Keywords: Anti-defection law, Constitution, Politics, Democracy, Parliament, Political party

Nidhin connecting thread

Introduction

Schedule X of the Constitution of India, containing the anti-defection law, was enacted after three and half decades of India's experience with parliamentary democracy. During the initial 15 years of Indian parliamentary democracy, the first Prime Minister Mr. JL Nehru led the government with Congress party majority. The phenomenon of defection became more apparent from the 4th Lok Sabha, that is, from 1967 onward. As per the debates of Rajya Sabha during the discussion of the bill, it was explained that the defection phenomenon really happened when the Congress Party suffered reverses - in some of the States in the elections, resulting in the reduced majority of the Congress Party in the Lok Sabha. (Rajya Sabha debate 1985)

Post Nehru era, multiple factions within the Congress party started to emerge along with more representation of opposition parties. Further, India experienced the most tumultuous period of Emergency which tested the strength of Indian constitution and parliament. The 70s era marked floor crossing as a common problem facing all parties, wherein any member changes his/her stance abruptly just before the voting inside the parliament, probably many times due to monetary allurement. After many cases of floor crossing on crucial voting, the term "Aaya Ram Gaya Ram" was coined to describe this phenomenon in the mass media.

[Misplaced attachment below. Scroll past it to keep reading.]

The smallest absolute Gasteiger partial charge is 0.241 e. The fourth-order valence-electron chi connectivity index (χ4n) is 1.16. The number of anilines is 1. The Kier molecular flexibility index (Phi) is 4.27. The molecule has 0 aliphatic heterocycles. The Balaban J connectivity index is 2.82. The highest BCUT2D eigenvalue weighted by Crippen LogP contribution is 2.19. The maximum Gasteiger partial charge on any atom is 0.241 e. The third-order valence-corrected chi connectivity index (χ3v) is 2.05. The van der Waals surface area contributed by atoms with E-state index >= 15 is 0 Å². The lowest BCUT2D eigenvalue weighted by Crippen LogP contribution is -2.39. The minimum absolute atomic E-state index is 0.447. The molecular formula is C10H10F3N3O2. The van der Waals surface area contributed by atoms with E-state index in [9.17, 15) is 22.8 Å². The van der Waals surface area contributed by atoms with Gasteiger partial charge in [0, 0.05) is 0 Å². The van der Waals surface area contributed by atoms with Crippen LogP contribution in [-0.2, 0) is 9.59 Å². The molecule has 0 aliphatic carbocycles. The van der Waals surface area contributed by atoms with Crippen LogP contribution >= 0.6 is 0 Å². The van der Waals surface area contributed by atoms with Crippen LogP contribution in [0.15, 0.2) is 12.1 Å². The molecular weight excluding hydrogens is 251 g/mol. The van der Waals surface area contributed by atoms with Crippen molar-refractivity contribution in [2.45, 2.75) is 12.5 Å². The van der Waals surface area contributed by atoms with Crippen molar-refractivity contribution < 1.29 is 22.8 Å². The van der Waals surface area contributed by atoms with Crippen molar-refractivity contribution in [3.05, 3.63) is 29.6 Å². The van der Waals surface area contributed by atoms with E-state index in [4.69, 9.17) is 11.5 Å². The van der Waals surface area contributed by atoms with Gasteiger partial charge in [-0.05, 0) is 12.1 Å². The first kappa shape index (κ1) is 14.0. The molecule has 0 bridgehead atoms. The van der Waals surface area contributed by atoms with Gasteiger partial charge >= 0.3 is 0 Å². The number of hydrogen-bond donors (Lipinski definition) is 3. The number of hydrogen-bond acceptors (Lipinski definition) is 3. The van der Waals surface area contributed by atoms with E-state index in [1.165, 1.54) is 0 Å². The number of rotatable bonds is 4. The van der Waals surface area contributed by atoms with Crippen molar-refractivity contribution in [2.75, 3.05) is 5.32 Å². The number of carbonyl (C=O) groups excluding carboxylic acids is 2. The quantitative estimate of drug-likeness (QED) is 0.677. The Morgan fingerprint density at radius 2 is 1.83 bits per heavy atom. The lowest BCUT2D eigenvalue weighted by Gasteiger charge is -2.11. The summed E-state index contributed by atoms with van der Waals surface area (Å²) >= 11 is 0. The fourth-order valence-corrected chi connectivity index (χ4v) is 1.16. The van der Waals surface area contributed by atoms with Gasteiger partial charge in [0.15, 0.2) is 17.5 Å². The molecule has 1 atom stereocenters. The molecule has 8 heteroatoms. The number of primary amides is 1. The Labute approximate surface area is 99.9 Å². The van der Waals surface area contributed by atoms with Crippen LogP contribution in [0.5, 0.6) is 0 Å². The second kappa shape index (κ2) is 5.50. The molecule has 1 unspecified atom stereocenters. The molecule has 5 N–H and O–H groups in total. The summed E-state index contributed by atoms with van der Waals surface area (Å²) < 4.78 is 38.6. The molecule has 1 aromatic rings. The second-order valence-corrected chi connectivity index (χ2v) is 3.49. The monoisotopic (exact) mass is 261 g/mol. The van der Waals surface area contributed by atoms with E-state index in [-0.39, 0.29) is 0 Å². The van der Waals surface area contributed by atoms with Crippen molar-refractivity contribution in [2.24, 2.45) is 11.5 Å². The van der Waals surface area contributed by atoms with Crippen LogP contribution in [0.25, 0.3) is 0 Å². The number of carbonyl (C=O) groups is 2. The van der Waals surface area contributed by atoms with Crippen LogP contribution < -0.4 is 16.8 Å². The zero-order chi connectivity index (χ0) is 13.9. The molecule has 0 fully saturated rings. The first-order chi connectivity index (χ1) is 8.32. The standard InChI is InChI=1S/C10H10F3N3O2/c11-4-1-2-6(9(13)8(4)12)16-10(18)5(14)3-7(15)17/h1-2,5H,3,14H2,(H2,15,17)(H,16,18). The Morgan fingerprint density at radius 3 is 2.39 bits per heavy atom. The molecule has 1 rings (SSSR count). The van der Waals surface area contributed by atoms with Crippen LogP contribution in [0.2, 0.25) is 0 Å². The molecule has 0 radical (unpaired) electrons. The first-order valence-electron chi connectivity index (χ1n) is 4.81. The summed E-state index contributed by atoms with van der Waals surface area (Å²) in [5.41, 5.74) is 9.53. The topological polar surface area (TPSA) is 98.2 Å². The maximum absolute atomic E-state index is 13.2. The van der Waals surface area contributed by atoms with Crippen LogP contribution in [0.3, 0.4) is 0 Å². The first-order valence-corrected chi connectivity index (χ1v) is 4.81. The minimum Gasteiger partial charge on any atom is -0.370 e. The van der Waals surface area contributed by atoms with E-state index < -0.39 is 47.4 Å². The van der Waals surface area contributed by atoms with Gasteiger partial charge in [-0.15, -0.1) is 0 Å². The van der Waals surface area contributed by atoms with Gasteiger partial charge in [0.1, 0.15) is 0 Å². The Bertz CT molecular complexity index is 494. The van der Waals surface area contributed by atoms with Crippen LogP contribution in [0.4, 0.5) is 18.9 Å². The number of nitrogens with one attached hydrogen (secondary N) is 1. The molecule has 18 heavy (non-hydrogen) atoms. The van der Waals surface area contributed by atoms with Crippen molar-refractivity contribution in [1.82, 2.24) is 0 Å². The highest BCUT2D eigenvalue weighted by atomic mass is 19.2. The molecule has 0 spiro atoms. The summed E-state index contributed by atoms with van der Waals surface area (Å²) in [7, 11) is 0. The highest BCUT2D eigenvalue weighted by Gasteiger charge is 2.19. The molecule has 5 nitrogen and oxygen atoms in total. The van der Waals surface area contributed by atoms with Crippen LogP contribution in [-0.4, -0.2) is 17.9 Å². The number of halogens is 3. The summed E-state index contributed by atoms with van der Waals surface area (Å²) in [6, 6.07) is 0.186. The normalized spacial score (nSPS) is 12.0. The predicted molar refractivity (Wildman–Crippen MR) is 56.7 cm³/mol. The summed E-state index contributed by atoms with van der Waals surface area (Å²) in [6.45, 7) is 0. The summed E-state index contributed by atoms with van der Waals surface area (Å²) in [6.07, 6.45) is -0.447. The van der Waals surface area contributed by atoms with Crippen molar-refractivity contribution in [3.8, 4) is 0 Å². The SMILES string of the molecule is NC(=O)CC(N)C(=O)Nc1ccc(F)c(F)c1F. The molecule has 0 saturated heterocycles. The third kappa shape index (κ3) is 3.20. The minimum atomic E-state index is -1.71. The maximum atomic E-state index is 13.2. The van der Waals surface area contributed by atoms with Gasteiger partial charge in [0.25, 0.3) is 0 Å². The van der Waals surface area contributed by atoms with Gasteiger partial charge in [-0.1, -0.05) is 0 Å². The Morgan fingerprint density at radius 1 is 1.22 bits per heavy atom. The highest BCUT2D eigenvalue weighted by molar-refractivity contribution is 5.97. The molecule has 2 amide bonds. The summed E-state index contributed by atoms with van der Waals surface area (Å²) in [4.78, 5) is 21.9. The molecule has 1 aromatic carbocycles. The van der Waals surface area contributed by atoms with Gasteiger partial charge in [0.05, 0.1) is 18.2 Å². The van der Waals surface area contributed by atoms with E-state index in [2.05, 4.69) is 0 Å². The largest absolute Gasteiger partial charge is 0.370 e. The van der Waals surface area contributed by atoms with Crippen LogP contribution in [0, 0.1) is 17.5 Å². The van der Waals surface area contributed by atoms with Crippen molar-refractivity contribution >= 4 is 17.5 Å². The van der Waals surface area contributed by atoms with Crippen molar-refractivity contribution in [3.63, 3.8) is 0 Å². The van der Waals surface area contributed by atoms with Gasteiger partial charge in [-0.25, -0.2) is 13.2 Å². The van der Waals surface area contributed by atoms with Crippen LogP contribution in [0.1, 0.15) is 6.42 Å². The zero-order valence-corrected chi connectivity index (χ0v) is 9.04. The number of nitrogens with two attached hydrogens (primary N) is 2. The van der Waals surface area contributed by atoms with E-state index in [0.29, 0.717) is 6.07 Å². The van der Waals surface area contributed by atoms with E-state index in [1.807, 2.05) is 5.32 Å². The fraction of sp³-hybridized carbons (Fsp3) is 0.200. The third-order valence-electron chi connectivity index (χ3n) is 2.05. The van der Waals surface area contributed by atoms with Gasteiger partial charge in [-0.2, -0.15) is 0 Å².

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The representation gap

 

Christophe Jaffrelot, Gilles Verniers

Decline in number of OBC MPs shows that the classic tropes of backward class politics — quotas and simple descriptive representation — no longer work.

The 2014 Lok Sabha elections produced an assembly where many voices can hardly be heard. The representation of Muslims, for instance, is at a historical low, with less than 4 per cent of the seats. But there are other groups that have also suffered a sharp decline in representation. OBCs, who over the last 25 years have dominated the political scene in the Hindi-speaking belt, are a case in point.

Since the late 1980s, one of the most significant trends in Indian politics has been the gradual decline of upper-caste representation in the Lok Sabha, and the concomitant rise of OBCs. This phenomenon was essentially due to the decline of the Congress — a party dominated by upper castes — and to the rise of regional parties, primarily supported by large, dominant OBC groups. In 1989, the proportion of OBCs in the Lok Sabha had jumped from 11 per cent to 21 per cent, and continued to grow in the post-Mandal phase until 2004, when it peaked at 26 per cent. In parallel, the representation of upper castes persistently fell, from 49 per cent in 1984 to 37 per cent in 1989 and 34 per cent in 2004. The gap between OBCs and upper caste MPs returned from the Hindi-speaking belt had never been so small. The 2009 general elections marked a reversal of that trend, as upper caste representation shot up to 43 per cent, and the share of OBCs fell to 18 per cent.